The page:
John Howell’s Column

Published 12:00 am Tuesday, March 11, 2008

Chapeltown woods yield treasure — at least in eye of scavenger hunters

Sheds, he said.

And for an instant my mind thought of small storage buildings before realizing that my 13-year-old grandson was talking about recently shed deer antlers lying about on the forest floor, there for the taking.

At least, his Uncle David makes it sound that easy. His Uncle David has his discoveries lining a mantle to prove it.

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But we went looking anyway, the boy, his younger brother and sister and I, out to Chapeltown where Uncle Johnny dutifully works on his railroad when he’s not working on something else.

“It looks like as much as I walk in these woods, I would have found some,” Uncle Johnny said. A skeptic.

We walked around the food plots planted early last fall on Uncle Johnny’s place. They are overlooked by now-abandoned hunting stands. The oats and other winter grasses still thrive and the deer can now graze with impunity.

Male deer wear antlers during the mating season, growing them anew each fall as opposed to horned animals on whose heads horns are more or less a permanent fixture. But you knew that.

The terrain at Uncle Johnny’s stays nearly impenetrable for much of the year. Steep hills separated by deeply cut creeks. Heavy woods with a thick understory surrounded by briar thickets. Home much of the year for deer ticks, chiggers and rattlesnakes.

But late winter is a fine time for exploring there, and a shed search is as good excuse as any. A cross between an Easter Egg hunt and a scavenger hunt.

Our diligent searching lasted for all of about 30 minutes. The grandgirl’s hair kept getting snagged in the briars. She didn’t complain, but we navigated away from the briars. We started enjoying the outing more when we quit looking for sheds and started  looking at whatever we saw.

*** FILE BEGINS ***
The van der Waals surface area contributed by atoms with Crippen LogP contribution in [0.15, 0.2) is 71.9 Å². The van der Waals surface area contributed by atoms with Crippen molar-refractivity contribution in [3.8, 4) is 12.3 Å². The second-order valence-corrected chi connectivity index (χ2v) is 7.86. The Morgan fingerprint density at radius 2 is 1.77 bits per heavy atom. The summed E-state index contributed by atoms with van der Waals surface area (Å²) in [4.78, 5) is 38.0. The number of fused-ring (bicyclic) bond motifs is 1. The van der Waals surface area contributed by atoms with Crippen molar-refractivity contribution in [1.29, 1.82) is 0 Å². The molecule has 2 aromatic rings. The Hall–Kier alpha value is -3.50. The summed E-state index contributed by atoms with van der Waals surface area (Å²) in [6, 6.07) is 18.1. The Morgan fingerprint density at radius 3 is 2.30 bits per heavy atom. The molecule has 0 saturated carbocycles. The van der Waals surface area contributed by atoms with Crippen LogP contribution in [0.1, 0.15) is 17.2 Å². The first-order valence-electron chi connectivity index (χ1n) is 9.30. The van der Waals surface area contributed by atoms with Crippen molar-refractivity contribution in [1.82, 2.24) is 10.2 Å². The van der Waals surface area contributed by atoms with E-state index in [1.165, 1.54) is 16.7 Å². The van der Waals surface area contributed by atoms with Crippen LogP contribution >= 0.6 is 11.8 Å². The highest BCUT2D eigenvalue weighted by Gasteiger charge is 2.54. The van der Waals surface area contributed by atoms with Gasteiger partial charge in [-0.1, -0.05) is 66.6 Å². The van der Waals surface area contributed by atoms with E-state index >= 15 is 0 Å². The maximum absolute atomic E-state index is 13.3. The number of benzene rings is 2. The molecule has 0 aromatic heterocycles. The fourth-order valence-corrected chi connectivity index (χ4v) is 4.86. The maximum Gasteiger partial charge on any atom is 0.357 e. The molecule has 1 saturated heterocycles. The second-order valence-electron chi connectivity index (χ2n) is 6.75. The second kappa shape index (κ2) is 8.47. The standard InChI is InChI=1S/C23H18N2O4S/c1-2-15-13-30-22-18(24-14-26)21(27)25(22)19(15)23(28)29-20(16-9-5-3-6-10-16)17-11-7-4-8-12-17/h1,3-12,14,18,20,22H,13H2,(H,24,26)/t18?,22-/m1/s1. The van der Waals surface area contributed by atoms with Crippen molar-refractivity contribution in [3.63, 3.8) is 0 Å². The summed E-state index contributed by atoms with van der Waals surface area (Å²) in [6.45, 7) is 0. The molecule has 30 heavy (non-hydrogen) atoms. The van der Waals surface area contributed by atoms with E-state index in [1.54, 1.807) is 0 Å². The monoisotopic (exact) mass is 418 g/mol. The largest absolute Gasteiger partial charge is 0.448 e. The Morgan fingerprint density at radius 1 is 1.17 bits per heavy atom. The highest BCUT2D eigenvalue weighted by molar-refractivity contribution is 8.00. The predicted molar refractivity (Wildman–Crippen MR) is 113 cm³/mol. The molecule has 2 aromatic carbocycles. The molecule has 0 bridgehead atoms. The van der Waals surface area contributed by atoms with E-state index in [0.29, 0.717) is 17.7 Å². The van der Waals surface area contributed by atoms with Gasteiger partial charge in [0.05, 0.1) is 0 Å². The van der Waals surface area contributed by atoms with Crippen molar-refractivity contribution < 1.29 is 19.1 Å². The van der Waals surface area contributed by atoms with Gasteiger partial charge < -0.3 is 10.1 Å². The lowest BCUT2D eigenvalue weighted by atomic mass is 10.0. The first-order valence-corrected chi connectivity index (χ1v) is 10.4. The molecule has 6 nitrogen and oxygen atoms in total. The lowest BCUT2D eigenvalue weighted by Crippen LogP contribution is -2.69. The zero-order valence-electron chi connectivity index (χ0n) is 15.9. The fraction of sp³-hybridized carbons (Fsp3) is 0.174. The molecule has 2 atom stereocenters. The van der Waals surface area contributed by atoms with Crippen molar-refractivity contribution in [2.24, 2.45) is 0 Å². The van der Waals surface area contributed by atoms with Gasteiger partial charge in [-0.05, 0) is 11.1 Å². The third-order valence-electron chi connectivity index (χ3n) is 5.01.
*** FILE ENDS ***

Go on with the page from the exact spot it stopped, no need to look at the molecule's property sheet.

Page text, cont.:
A delicate green moss grows in patches on the forest floor. Ferns cling tenaciously to steep creek banks as though hung there in a basket. The woven nest of a tiny bird remained in the fork of a low branch that we encountered. By then grandgirl and I had become separated from the boys by a short distance. We took the nest with us to show them. They obliged us by acting reasonably curious.

I had walked away from grandgirl to point out the thorns on a big locust growing near a creekbank. For some reason thorns held her fascination that afternoon and the tree bore tremendous specimens.

She walked further along the edge of a field while I circled the tree.

“I think I found something. I think it might be a dinosaur,” she announced, matter-of-factly.

I walked over to see her find. It wasn’t a shed, exactly. It was deer’s skull with one spike antler still attached. Close enough.

The flesh was gone, leaving the bright white bone structure intact.

The boys were adequately impressed. The older one said that his science teacher would appreciate the zoological treasure as well.

That night when their parents returned from an outing, the day’s find was proudly displayed on the dining room table.